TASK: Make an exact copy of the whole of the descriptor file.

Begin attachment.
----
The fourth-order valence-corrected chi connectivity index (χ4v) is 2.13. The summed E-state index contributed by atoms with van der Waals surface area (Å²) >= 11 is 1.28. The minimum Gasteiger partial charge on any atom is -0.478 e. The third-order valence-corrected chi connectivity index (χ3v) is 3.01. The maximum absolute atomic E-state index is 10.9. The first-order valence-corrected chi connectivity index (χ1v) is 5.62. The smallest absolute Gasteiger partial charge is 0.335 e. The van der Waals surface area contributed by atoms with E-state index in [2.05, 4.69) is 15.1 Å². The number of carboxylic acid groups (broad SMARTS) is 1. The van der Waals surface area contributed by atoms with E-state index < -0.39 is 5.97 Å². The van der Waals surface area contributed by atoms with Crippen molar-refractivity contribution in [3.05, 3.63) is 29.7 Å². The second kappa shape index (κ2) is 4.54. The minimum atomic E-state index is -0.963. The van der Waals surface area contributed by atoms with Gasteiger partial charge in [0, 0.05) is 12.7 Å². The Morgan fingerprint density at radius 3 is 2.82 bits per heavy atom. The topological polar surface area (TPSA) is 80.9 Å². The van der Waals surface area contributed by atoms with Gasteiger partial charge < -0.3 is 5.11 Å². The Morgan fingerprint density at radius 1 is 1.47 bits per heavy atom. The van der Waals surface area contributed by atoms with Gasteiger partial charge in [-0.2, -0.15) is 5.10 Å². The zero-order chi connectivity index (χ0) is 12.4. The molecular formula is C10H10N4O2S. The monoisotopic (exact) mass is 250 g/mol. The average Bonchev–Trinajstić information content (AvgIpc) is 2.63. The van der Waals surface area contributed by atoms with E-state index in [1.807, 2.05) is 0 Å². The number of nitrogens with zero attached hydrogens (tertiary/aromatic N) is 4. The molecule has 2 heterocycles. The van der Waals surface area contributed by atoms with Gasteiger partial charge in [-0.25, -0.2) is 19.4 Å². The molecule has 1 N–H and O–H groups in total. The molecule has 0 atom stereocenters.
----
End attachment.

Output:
The fourth-order valence-corrected chi connectivity index (χ4v) is 2.13. The summed E-state index contributed by atoms with van der Waals surface area (Å²) >= 11 is 1.28. The minimum Gasteiger partial charge on any atom is -0.478 e. The third-order valence-corrected chi connectivity index (χ3v) is 3.01. The maximum absolute atomic E-state index is 10.9. The first-order valence-corrected chi connectivity index (χ1v) is 5.62. The smallest absolute Gasteiger partial charge is 0.335 e. The van der Waals surface area contributed by atoms with E-state index in [2.05, 4.69) is 15.1 Å². The number of carboxylic acid groups (broad SMARTS) is 1. The van der Waals surface area contributed by atoms with E-state index < -0.39 is 5.97 Å². The van der Waals surface area contributed by atoms with Crippen molar-refractivity contribution in [3.05, 3.63) is 29.7 Å². The second kappa shape index (κ2) is 4.54. The minimum atomic E-state index is -0.963. The van der Waals surface area contributed by atoms with Gasteiger partial charge in [0, 0.05) is 12.7 Å². The Morgan fingerprint density at radius 3 is 2.82 bits per heavy atom. The topological polar surface area (TPSA) is 80.9 Å². The van der Waals surface area contributed by atoms with Gasteiger partial charge < -0.3 is 5.11 Å². The Morgan fingerprint density at radius 1 is 1.47 bits per heavy atom. The van der Waals surface area contributed by atoms with Gasteiger partial charge in [-0.2, -0.15) is 5.10 Å². The zero-order chi connectivity index (χ0) is 12.4. The molecular formula is C10H10N4O2S. The monoisotopic (exact) mass is 250 g/mol. The average Bonchev–Trinajstić information content (AvgIpc) is 2.63. The van der Waals surface area contributed by atoms with E-state index in [1.807, 2.05) is 0 Å². The number of nitrogens with zero attached hydrogens (tertiary/aromatic N) is 4. The molecule has 2 heterocycles. The van der Waals surface area contributed by atoms with Gasteiger partial charge in [-0.25, -0.2) is 19.4 Å². The molecule has 1 N–H and O–H groups in total. The molecule has 0 atom stereocenters.